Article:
9. IV therapy is another method for upping this mineral intake. Also known as IV nutrient therapy or infusion therapy, a nutritional solution with beneficial ingredients (i.e. calcium) is administered through the vein, bypassing the digestive tract. Thus, you receive a complete absorption of nutrients without unwanted side effects that might result from oral supplements.
  10. To ensure that supplementation suits you, consult with a functional medicine health care team (i.e. a functional-medicine focused medical doctor, naturopathic doctor or nurse practitioner). Note: calcium supplementation might lessen the absorption of antibiotics. If you’re on other vitamins or medications, please inform your health care provider. A functional medicine practitioner tends to you as an individual patient, so they may consider your health status, genetics, environmental and lifestyle factors to customize supplements, such as vitamin drip treatments.

Do you want to boost your mineral levels? You’re invited to consult with the Toronto Functional Medicine Centre to see if these supplements are suitable for you. We can recommend dietary modifications, oral supplements or intravenous therapy.  We also carry intravenous drips with high-dose vitamin C, major antioxidants, Myers Cocktail, a medley of amino acids, glutamic acid, essential vitamins, and other IV treatments such as IV therapy with molybdenum.

About the Toronto Functional Medicine Centre’s IV Lounge

At our Yorkville clinic, functional medicine providers can coach you through your process of recovery and toward optimal functioning. Our integrative care to patients allows you to uncover a range of techniques for symptom relief, while addressing the root of your chronic or acute health issues. Some of the conditions our practitioners may address include: immune function, chronic fatigue syndrome, thyroid conditions, substance withdrawal symptoms, premature aging, oxidative stress, mental health, athletic recovery, and autoimmune disease.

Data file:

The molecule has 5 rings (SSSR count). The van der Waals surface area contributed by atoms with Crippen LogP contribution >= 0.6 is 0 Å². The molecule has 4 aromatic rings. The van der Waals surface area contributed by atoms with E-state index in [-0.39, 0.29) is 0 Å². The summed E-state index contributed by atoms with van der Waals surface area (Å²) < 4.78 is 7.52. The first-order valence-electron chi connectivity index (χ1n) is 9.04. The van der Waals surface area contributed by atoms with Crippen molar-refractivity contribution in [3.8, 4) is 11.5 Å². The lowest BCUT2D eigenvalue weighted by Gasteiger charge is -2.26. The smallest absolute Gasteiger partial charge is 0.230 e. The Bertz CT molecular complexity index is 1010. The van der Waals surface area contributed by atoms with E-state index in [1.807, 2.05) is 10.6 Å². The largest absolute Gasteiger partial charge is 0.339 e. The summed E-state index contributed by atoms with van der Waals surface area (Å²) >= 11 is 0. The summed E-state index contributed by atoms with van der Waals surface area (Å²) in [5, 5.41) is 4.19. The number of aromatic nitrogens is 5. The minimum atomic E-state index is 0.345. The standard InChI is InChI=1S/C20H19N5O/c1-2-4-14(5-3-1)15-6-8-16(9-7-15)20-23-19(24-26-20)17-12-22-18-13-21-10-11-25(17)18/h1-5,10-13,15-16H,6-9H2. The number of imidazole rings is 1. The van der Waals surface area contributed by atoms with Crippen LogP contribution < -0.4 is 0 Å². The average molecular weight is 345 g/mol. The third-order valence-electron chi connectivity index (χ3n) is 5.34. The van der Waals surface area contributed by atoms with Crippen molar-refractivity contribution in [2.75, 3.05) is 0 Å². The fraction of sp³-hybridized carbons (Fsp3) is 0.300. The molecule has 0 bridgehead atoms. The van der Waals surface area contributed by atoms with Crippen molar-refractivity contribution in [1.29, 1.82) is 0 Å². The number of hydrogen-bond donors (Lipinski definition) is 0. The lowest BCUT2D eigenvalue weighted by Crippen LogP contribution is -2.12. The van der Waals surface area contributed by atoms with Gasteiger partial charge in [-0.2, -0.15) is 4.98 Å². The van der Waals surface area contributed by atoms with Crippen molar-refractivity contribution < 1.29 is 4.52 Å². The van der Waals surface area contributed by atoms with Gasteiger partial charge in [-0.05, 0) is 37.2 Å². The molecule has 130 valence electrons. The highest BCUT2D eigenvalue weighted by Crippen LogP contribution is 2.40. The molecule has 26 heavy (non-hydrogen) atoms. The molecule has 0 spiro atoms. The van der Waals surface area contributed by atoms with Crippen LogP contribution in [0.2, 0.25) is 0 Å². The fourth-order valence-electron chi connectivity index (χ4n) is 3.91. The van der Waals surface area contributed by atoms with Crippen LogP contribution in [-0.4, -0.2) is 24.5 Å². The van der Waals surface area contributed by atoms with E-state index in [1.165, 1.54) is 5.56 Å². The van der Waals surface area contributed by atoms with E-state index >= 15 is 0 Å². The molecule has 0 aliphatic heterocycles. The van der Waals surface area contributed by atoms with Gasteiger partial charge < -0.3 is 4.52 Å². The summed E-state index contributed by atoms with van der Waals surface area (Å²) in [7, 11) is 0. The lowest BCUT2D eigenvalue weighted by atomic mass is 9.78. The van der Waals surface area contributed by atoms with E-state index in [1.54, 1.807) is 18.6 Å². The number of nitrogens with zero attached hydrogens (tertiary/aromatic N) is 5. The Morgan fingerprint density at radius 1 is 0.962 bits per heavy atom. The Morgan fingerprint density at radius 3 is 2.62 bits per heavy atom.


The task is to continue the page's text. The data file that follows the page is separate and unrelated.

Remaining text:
Our IV Lounge is currently accepting new patients. IV therapy drips are freshly compounded daily with safe ingredients every day. Functional medicine lab testing may be conducted to confirm nutritional shortcomings; a complete diagnostic session will also be conducted prior to your first vitamin drip treatments.

Don’t let nutritional deficiencies hinder your health goals. Talk to our health care team about replenishing your key vitamins with IV therapy in Toronto – click here to request your initial consultation.

Disclaimer: The information in this article is designed for educational purposes only and is not intended to be a substitute for informed medical advice or care. This information should not be used to diagnose or treat any health problems or illnesses without consulting a doctor. Consult with a health care practitioner before relying on any information in this article or on this website.

References:

8 Fast Facts About Calcium” for Healthline, medically reviewed by Natalie Butler, R.D., L.D. — By Summer Fanous — Updated on August 14, 2018, viewed on December 4, 2022.

Benefits and sources of calcium” for Medical News Today, Medically reviewed by Kathy W. Warwick, R.D., CDE, Nutrition — By Tim Newman on January 28, 2020, viewed on December 5, 2022.